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2009-05-04, 21:12 #1
- Join Date
- Aug 2001
- Bay Area, California, USA
- Thanked 4 Times in 4 Posts
I thought this interesting. There are a lot of people with compromised computers!
Botnet hijacking reveals 70GB of stolen data
By Dan Goodin in San Francisco
Security researchers have managed to infiltrate the Torpig botnet, a feat that allowed them to gain important new insights into one of the world's most notorious zombie networks by collecting an astounding 70 GB worth of data stolen in just 10 days.
During that time, Torpig bots stole more than 8,300 credentials used to login to 410 different financial institutions, according to the research team from the University of California at Santa Barbara. More than 21 percent of the accounts belonged to PayPal users. Overall, a total of almost 298,000 unique credentials were intercepted from more than 52,000 infected machines.
In all, the researchers counted more than 180,000 infected PCs that connected from 1.2 million IP addresses. The data underscores the importance of choosing the right methodology for determining the actual size of a botnet and, specifically, not equating the number of unique IP addresses with the number of zombies. "Taking this value as the botnet size would overestimate the actual size by an order of magnitude," they caution.
The report (PDF) (http://www.cs.ucsb.edu/~seclab/proje...pig/torpig.pdf) also documented an epidemic of lax password policy. Almost 28 percent of victims reused their passwords, it found. More than 40 percent of passwords could be guessed in 75 minutes or less using the popular John the Ripper password cracking program. ®
2009-05-05, 04:08 #2
- Join Date
- Oct 2001
- Lexington, Kentucky, USA
- Thanked 1 Time in 1 Post
I wonder if the "researchers" passed their detailed and specific findings on to any law enforcement agencies and/or individuals who may have been compromised, such as (from the article):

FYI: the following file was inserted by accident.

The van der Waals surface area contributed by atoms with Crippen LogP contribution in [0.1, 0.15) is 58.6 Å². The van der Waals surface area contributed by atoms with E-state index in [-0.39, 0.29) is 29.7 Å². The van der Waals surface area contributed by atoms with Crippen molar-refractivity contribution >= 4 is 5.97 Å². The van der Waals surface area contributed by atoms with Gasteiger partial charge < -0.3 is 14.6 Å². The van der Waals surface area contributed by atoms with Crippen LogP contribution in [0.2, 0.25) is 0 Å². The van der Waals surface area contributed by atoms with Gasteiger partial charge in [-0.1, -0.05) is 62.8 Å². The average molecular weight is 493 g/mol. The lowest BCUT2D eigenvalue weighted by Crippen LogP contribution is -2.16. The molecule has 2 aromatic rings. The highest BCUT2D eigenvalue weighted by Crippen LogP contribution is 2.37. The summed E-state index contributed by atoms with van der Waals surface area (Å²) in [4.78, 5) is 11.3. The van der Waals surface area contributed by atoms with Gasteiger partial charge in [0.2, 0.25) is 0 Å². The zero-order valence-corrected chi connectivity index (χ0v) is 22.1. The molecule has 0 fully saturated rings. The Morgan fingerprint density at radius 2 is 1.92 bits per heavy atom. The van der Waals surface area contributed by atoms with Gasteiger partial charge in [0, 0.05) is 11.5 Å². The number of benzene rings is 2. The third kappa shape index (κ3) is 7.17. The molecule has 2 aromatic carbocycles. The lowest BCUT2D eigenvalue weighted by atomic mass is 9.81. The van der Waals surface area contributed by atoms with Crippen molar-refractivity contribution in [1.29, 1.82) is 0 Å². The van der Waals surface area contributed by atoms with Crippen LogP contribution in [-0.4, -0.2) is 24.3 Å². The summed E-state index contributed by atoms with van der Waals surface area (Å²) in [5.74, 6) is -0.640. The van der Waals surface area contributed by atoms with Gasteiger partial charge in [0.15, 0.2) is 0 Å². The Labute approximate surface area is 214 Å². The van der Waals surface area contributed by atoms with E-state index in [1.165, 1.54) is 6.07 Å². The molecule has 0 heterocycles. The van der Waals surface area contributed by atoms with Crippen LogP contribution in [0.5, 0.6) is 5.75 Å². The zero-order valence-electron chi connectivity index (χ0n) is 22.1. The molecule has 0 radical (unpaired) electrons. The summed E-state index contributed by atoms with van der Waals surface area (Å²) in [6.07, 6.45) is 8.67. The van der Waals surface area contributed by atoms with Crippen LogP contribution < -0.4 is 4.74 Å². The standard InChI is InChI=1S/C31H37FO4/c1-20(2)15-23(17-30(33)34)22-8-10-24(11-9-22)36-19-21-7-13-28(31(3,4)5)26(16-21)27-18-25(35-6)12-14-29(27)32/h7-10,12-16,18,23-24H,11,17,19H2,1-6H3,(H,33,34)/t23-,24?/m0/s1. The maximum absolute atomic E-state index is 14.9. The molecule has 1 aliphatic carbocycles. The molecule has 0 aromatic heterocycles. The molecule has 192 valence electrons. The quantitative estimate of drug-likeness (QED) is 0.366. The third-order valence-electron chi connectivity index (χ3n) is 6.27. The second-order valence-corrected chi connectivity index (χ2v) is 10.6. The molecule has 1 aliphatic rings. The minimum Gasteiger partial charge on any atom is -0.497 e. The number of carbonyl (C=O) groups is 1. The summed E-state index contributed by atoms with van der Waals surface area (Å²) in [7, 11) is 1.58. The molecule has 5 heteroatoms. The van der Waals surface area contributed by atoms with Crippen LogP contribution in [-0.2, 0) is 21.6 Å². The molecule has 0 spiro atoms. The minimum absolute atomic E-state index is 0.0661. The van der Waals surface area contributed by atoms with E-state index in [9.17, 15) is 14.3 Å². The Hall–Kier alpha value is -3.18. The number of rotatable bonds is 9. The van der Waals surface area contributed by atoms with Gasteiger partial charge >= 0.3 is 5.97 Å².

One victim, an agent for an at-home, distributed call center, transmitted no fewer than 30 credit card numbers, presumably belonging to customers.
2009-05-05, 13:30 #3
- Join Date
- Dec 2000
- Salt Lake City, Utah, USA
- Thanked 5 Times in 5 Posts
[quote name='Bigaldoc' post='773774' date='05-May-2009 02:08']I wonder if the "researchers" passed their detailed and specific findings on to any law enforcement agencies and/or individuals who may have been compromised, such as (from the article):One victim, an agent for an at-home, distributed call center, transmitted no fewer than 30 credit card numbers, presumably belonging to customers.[/quote]
From the PDf at http://www.cs.ucsb.edu/~seclab/proje...pig/torpig.pdf
4.2 Data Collection PrinciplesThis is scary stuff, for example Woody's comments on Torpig (Note, Windows Secrets site currently reports that it is down for "maintanance" (sic)), and the availability of of John the Ripper!
During our collection process, we were very careful with the information that we gathered and with the commands that we provided to infected hosts. We operated our C&C servers based on
previously established legal and ethical principles. In particular, we protected the victims according to the following:
PRINCIPLE 1. The sinkholed botnet should be operated so that any harm and/or damage to victims and targets of attacks would be minimized.
PRINCIPLE 2. The sinkholed botnet should collect enough information to enable notification and remediation of affected parties.-John ... I float in liquid gardens